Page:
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Mumbai Attacks

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WORLD
January 7, 2009 | Laura King
Pakistan on Tuesday forcefully denied a suggestion by India's prime minister that official Pakistani agencies were involved in November's attacks in the city of Mumbai and said that leveling such accusations posed "grave risks" to the region. With this latest exchange of sharp words, tensions between the nuclear-armed neighbors appeared to be increasing anew.
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NATIONAL
January 17, 2013 | By Michael Muskal
A Chicago businessman was sentenced Thursday to 14 years in prison for providing material support to overseas terrorists, including the Pakistani group that launched an attack in Mumbai that left at least 160 dead. U.S. District Judge Harry Leinenweber sentenced Tahawwur Hussain Rana, 52, to the prison term, to be followed by five years of supervised release. Rana, born in Pakistan and a citizen of Canada, faced a maximum of 30 years in prison after being convicted June 9, 2011. “This certainly was a dastardly plot,” said Leinenweber, according to a prepared statement distributed by the Justice Department.
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NATIONAL
December 8, 2009 | By Jeff Coen and Josh Meyer
Months before a team of terrorists killed about 170 people in coordinated attacks in Mumbai, India, a Chicago man was conducting surveillance of the hotels and other locations that would come under assault, prosecutors said Monday. David Coleman Headley was charged by federal authorities with conducting surveillance that helped plan the November 2008 attacks. Prosecutors say Headley, a Pakistani American, spent more than two years visiting locations including the Taj Mahal Palace & Tower hotel that was stormed by gunmen.
WORLD
November 21, 2012 | By Tanvi Sharma and Mark Magnier, Los Angeles Times
NEW DELHI - India's execution Wednesday of the only surviving gunman in the 2008 attack on Mumbai that killed 166 people won't deter its ongoing effort to bring the planners to justice. Officials in New Delhi want Pakistan to hand over senior insurgents from the notorious Lashkar-e-Taiba group, which they believe planned the attack and guided the terrorists by telephone throughout the 2 1/2-day assault. Pakistan has argued that there's insufficient evidence to prosecute militants from the group, which reportedly enjoys close links with Inter-Services Intelligence, Pakistan's main spy agency.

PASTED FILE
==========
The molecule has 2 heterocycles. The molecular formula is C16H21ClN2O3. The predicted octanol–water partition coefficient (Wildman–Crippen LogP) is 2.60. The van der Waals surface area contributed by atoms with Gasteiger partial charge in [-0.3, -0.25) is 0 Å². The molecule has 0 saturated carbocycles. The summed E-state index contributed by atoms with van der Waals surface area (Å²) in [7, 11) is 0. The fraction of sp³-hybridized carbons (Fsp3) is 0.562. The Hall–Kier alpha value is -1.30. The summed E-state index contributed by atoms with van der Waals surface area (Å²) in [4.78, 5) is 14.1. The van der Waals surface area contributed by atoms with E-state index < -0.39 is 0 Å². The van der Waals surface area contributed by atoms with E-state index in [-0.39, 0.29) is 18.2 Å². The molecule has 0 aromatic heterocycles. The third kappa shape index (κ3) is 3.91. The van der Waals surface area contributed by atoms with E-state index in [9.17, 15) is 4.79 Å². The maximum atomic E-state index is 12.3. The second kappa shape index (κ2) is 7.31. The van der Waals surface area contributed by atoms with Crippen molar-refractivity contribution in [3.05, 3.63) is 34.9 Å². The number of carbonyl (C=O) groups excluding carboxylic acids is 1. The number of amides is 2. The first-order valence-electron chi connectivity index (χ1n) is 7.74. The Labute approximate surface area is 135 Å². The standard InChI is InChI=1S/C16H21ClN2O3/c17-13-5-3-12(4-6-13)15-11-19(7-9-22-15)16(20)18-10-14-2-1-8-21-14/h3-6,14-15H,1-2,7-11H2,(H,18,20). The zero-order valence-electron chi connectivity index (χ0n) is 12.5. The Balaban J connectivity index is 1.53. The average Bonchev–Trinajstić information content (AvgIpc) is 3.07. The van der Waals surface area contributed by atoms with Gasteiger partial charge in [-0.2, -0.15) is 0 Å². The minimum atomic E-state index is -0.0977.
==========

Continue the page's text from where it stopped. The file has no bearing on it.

WORLD
February 26, 2009 | Mark Magnier
Authorities on Wednesday filed charges of murder and "waging war" on India against who they say is the lone known surviving gunman in the Mumbai attacks, which killed more than 170 people in November. If convicted, 21-year-old Ajmal Amir Kasab, dubbed the "smiling assassin" by Indian media for the facial expression seen on closed-circuit video during the attack on the Mumbai railway station, could face the death penalty.
WORLD
September 19, 2006 | From Times Wire Reports
A court found two more men guilty of playing a part in India's deadliest terrorist attack, a string of bombings that killed 257 people in Mumbai in 1993. Judge Pramod Kode found Asgar Mukadam and Shah Nawaz Qureshi guilty of planting a car bomb at a movie theater in central Mumbai, formerly Bombay, that killed 10 people and wounded 37. They could face the death penalty.
WORLD
May 26, 2010 | By Alex Rodriguez and Mark Magnier, Los Angeles Times
Pakistan's high court ruled Tuesday that authorities did not have enough evidence to arrest a firebrand Islamic cleric suspected of masterminding the deadly attacks on the Indian city of Mumbai. The ruling is likely to anger India's government at a time when the two rival countries seek a thaw in relations. Hafiz Saeed founded Lashkar-e-Taiba, the Pakistani militant group blamed for the string of assaults on luxury hotels, a railway station and other targets in Mumbai that killed 166 people in 2008.
WORLD
December 5, 2008 | Laura King, King is a Times staff writer.
Lashkar-e-Taiba, the self-styled "Army of the Pure," has left its footprints in the snows of Kashmir, the back alleys of Lahore and Karachi, the harsh terrain along the Pakistan-Afghanistan frontier -- and now, investigators say, in Mumbai, India, the scene of last week's horrific rampage by gunmen. The growing case against the Pakistan-based militant organization speaks directly to a doubt that has plagued U.S.-Pakistani relations since the two countries became allies after the Sept.
ENTERTAINMENT
July 14, 2009 | Rama Lakshmi, Rama Lakshmi writes for the Washington Post
Auditioning in December for the role of a Bollywood villain, Rajan Verma was asked to act like a man attacking a train or a building. He clutched a toy gun and spewed out what he hoped sounded like a venomous diatribe. Verma, 28, had no idea what the movie was about. But when the casting director handed him a black T-shirt, beige cargo pants, a blue backpack and a replica of an AK-47 assault rifle, he knew instantly.
WORLD
December 4, 2008 | Mark Magnier and Sebastian Rotella, Magnier and Rotella are Times staff writers.
Secretary of State Condoleezza Rice on Wednesday urged Pakistan and India to cooperate with "resolve and urgency " to catch and prosecute those behind last week's terrorist attacks in Mumbai that killed more than 170 people and wounded hundreds.
WORLD